dressing up . . . 1970s style

I’ve been suffering with a migraine, and am still feeling very ropey, so thought I’d just follow on from yesterday’s post about masks and performance, with a few images (and words) about my childhood – in which costume and dressing up played a significant role – and which Pilar is now drawing on in the…

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over again

When do you read something over again? There are crime novels to which I frequently return (those of Josephine Tey and Marjorie Allingham are particular favourites) and, when I’m ill or low, I often pick up books enjoyed in childhood (Paul Gallico, Giovanni Guareschi). My main reading for pleasure now tends to be non-fiction, and…

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remembering Walter Crane

Walter Crane, The Triumph of Labour (1891) ©The Trustees of the British Museum It was May Day a couple of days ago, an occasion that puts me immediately in mind of this wonderful image . . . Walter Crane, A Garland for May Day (1895) ©The Trustees of the British Museum . . . which…

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In search of Miss Lenton

(1. Suffragette, chained to railings.) What a feast of images and words today! As you know, I’m a writer with a background in archival research and women’s history, and today I’ve persuaded fellow writer, and friend of KDD, Michelle Payne, to share some of her own historical research about the British women’s suffrage movement. I’m…

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12 months

We are about to take our short festive break, and have all been looking back over the past 12 months. 2019 has certainly been a very significant year for us as a publisher. With our Glasgow printers, Bell & Bain, we’ve completed work on four new titles, and printed around 18,000 books (the largest number…

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The McCune Smith cafe

Hello, it’s Tom here. In today’s People Make Glasgow post I’d like to introduce the McCune Smith Cafe and Dr. James McCune Smith, the important 19th Century African-American abolitionist, physician, educator and intellectual, after whom the cafe is named. Glasgow’s remarkable nineteenth-century growth was due to imperial trade. That Glasgow was built on tobacco and…

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pink fish

Last year, energetic and inspiring Dorothy Widmann kindly invited me to attend a wonderful event she’d organised in her home town of Cordova, Alaska. Like Scotland, Alaska is one of those places where the activities of fishing and knitting are interestingly intertwined, and Dotty’s Cordova Gansey Project provided occasion for exploring those important connections. The…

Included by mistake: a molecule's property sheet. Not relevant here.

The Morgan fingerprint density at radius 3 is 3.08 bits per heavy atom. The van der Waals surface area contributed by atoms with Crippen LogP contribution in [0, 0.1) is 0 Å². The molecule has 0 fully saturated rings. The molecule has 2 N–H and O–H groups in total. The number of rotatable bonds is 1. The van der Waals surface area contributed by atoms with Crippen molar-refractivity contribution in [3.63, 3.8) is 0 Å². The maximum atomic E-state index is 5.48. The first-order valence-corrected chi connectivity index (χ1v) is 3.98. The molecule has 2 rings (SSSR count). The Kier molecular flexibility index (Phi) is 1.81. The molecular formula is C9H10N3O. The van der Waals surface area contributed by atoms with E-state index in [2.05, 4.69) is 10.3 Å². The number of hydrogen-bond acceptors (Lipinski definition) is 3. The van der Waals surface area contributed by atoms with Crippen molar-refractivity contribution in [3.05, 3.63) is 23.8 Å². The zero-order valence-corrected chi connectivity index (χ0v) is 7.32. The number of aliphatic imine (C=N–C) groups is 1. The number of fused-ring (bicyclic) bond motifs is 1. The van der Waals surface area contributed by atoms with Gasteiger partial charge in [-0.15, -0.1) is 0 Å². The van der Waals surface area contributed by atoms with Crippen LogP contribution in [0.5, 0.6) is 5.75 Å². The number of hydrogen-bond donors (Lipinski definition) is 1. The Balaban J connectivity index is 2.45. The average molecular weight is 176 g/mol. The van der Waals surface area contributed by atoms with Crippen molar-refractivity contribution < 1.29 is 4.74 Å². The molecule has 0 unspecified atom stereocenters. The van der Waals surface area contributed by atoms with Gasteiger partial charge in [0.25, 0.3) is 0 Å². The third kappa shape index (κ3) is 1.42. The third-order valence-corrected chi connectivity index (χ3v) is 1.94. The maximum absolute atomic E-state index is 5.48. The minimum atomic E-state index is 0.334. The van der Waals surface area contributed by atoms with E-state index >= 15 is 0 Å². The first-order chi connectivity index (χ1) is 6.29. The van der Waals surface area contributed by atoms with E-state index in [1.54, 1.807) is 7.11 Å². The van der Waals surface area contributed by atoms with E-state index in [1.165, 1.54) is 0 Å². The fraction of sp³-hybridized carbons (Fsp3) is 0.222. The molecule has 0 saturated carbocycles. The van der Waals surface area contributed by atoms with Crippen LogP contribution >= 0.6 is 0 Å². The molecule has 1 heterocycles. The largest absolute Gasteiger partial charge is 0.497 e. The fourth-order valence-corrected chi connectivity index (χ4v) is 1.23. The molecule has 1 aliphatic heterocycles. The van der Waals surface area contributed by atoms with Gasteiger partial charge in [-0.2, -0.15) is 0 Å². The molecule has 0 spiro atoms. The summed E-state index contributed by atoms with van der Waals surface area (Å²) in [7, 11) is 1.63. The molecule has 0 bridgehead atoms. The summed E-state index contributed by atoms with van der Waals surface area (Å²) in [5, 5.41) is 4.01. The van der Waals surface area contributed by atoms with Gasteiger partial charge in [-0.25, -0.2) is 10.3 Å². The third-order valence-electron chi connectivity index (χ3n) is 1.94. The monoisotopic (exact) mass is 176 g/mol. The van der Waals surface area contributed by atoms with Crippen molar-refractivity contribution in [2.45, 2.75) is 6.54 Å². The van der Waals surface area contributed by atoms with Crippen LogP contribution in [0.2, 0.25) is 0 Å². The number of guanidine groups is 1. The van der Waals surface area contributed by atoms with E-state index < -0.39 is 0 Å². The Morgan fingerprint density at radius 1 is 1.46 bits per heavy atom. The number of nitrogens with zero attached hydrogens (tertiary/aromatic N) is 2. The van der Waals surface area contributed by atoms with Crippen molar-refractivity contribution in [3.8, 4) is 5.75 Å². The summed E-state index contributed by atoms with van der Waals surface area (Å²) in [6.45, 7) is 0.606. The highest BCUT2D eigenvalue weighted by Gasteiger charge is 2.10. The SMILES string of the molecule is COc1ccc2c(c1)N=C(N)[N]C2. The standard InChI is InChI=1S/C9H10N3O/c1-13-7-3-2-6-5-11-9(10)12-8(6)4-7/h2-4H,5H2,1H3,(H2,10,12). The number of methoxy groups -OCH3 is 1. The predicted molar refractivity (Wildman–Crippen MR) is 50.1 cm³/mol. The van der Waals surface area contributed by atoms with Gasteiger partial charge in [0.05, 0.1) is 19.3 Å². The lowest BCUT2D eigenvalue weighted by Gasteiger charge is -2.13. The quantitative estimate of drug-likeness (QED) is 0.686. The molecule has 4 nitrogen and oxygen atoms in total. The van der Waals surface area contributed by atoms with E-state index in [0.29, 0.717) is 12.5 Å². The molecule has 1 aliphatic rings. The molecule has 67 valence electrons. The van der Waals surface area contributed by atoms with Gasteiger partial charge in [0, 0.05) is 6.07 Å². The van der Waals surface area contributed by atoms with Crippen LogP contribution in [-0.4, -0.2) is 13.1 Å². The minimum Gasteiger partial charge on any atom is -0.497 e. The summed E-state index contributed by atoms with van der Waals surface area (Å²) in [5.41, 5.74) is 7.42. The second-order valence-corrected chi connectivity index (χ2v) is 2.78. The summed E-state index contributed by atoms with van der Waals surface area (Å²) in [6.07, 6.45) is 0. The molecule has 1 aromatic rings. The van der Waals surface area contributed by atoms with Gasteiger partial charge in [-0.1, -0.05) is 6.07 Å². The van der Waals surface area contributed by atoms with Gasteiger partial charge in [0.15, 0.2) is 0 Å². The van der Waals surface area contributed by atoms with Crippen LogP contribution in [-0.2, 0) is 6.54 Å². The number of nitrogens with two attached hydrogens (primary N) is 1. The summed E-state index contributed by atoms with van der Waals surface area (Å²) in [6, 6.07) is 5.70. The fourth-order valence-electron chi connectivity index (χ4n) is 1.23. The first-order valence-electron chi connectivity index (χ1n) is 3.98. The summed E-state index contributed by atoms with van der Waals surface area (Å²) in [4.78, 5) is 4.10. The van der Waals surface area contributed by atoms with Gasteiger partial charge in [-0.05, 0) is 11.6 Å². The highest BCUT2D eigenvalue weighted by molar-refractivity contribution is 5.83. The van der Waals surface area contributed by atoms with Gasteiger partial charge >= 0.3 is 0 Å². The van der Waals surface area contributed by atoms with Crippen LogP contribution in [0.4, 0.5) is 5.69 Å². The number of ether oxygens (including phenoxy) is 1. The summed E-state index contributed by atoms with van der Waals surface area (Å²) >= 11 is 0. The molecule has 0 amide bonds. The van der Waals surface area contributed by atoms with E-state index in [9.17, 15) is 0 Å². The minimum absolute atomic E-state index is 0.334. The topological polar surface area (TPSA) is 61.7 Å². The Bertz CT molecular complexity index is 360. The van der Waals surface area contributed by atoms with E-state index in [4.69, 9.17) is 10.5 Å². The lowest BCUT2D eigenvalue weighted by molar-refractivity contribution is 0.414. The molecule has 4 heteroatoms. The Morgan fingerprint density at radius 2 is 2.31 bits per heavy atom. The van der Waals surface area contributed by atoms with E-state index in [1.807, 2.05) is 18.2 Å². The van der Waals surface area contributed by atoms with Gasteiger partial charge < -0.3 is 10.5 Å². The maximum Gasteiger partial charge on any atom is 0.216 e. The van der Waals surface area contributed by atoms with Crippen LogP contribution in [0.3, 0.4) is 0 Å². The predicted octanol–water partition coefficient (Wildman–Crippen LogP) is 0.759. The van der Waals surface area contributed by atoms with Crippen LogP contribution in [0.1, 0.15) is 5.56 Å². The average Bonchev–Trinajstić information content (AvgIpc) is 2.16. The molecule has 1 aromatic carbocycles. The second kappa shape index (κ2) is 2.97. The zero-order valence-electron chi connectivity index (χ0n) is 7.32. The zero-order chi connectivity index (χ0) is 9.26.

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Þingvellir

About 30 miles North East of Reykjavik is Þingvellir National Park. Here there are many visible signs of volcanic activity within the past two millenia. The park crosses a rift valley separating the Continental plates of Europe and America. These tectonic plates are now steadily pulling apart, at a rate of about an inch a…

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Leningrad

On Friday evening, Tom and I went to see Neeme Järvi conducting the RSNO in Shostakovitch’s 7th. I don’t think I have ever seen the Usher Hall so full – there wasn’t a spare seat to be seen – with many emotional Russians among the audience. Personally, I think it is very hard not to…

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sprung

Surely one of the most satisfying things about any kind of journal keeping is the Gilbert White-like sense it can convey of seasonal continuity or change. At dusk yesterday, Jesus’s plum tree burst into bloom. I note that last year, after a particularly long and evil Winter, it had just started to flower on April…

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limbo

Now, I don’t want to moan, but this space is somewhere where I like to be honest about my experience of recovery, so, to be frank, things are a bit rubbish at the moment. 1. We’d planned a short break this week on Barra and Harris, but one of Calmac’s ferries broke down; they cancelled…

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